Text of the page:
Diversity in Germany: it has a lot to do with the politics!

When Sam Mendes made the American Beauty, in the academy awards that year it was heavily nominated (of course!). Someone in the ceremony said, ‘the best movies about America are made by non-Americans’. This could be transported to other cultures too, in the sense that someone from outside is able to present a critique in a much more stark light. Perhaps because, the differences are more obvious to them than someone who has always lived in a single culture. With the increasing diversity in Germany, the workforce has an ever increasing push of new cultures.

Diversity in Germany

This actually makes our ongoing ‘working abroad‘ and ‘international experiences‘ series most interesting, especially while talking with people who share what strikes out to them in a setting outside their comfort zone.

This week, we speak to Nina Zimmerman, Vice President Product & Technology at Experteer. And prior to that has a strong portfolio of diverse roles and firms she has worked with in the German market and the online marketing industry. Nina came to Germany from England.

So, how long have you been in Germany?

Nina: I have been in Germany for fifteen years now. Although, it took 10 years before I could say, ‘I live here’. Usually it was limited to ‘I’m working here’. I think some of it has to do with the psychological feeling that makes you think you are going to get back ‘home’ at some point (Nina is from London).

It’s interesting that you say that. Does it have to do something with the fact that you already came from a ‘developed country’?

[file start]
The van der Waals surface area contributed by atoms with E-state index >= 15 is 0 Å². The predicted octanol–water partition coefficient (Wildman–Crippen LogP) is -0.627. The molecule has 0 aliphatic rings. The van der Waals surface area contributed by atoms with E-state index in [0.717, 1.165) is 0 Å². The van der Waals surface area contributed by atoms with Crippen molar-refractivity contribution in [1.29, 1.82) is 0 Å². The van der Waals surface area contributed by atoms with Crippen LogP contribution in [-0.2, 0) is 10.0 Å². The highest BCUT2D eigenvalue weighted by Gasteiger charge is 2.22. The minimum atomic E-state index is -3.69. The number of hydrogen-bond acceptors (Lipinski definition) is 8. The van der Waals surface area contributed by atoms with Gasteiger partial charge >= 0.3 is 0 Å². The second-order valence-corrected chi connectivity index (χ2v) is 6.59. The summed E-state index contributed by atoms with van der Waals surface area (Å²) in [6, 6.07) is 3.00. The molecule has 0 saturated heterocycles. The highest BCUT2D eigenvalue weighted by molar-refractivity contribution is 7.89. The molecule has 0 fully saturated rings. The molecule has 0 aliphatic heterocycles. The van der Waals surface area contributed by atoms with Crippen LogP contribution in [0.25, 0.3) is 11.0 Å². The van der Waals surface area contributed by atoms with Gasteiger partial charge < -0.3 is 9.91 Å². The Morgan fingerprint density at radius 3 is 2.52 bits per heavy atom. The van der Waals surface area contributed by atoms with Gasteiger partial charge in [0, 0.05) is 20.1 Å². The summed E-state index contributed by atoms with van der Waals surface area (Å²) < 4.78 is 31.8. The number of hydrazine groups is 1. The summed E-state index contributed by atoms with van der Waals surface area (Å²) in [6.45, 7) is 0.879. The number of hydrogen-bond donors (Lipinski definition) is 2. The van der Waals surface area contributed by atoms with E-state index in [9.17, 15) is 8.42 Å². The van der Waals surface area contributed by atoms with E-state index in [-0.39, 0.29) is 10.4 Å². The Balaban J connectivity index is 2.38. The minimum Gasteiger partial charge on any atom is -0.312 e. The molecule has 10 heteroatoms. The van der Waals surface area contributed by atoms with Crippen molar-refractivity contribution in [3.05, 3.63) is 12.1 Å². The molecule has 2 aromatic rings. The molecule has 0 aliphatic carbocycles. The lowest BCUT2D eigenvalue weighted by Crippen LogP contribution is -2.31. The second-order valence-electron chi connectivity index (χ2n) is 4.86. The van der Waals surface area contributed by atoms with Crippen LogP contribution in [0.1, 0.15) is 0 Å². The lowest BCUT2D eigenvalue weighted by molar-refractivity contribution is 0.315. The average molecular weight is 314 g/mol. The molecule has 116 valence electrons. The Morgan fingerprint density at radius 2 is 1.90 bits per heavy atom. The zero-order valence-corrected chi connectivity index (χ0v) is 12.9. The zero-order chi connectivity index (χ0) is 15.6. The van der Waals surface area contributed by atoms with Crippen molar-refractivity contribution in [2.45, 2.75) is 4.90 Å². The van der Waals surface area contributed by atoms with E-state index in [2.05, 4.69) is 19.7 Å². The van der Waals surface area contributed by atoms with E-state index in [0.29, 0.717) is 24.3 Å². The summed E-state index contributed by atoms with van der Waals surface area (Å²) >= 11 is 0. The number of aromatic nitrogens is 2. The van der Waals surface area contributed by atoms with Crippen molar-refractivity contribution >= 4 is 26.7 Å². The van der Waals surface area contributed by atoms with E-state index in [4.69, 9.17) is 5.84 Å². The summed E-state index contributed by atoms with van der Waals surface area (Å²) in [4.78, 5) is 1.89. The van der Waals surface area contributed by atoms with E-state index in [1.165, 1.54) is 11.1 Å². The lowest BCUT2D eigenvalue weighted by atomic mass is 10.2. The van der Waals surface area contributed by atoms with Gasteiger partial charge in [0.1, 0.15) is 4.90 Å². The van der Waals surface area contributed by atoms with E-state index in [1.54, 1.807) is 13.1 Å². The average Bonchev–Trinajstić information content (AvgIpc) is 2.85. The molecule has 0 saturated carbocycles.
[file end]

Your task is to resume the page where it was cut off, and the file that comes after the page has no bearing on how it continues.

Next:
Nina: You could say that does make a difference. I could say, London has a great working environment. I wasn’t coming here for earning more money or to get better opportunities like someone from lesser developed countries perhaps came for. I was in Germany not for a better but a different lifestyle.

Coming from a developed country means that, you tend to be more critical when comparing cultures. At some point, it is also because, you want to preserve your national identity. I see Americans, who will always say they’re American, no matter where they live.

But that’s also something special about Germany, I see people born and brought up here, and yet if asked where they’re from, they’d say for instance, ‘I’m Turkish’, even if they have hardly been to Turkey. Why is that?

Nina: In the first two years, this was quite shocking to me. People would come and ask me, where I was from. And coming from a place as cosmopolitan as London, it was strange. It did not suffice that I said, I was from London (was born and brought up there) because I did not fit into the ‘image’ of a British person.

I would keep insisting initially that I really was from England. I wasn’t used to being challenged further on this, coming from London. In the UK it is quite common to say that you’re British, and the color of your skin, your look really doesn’t have much to do with it.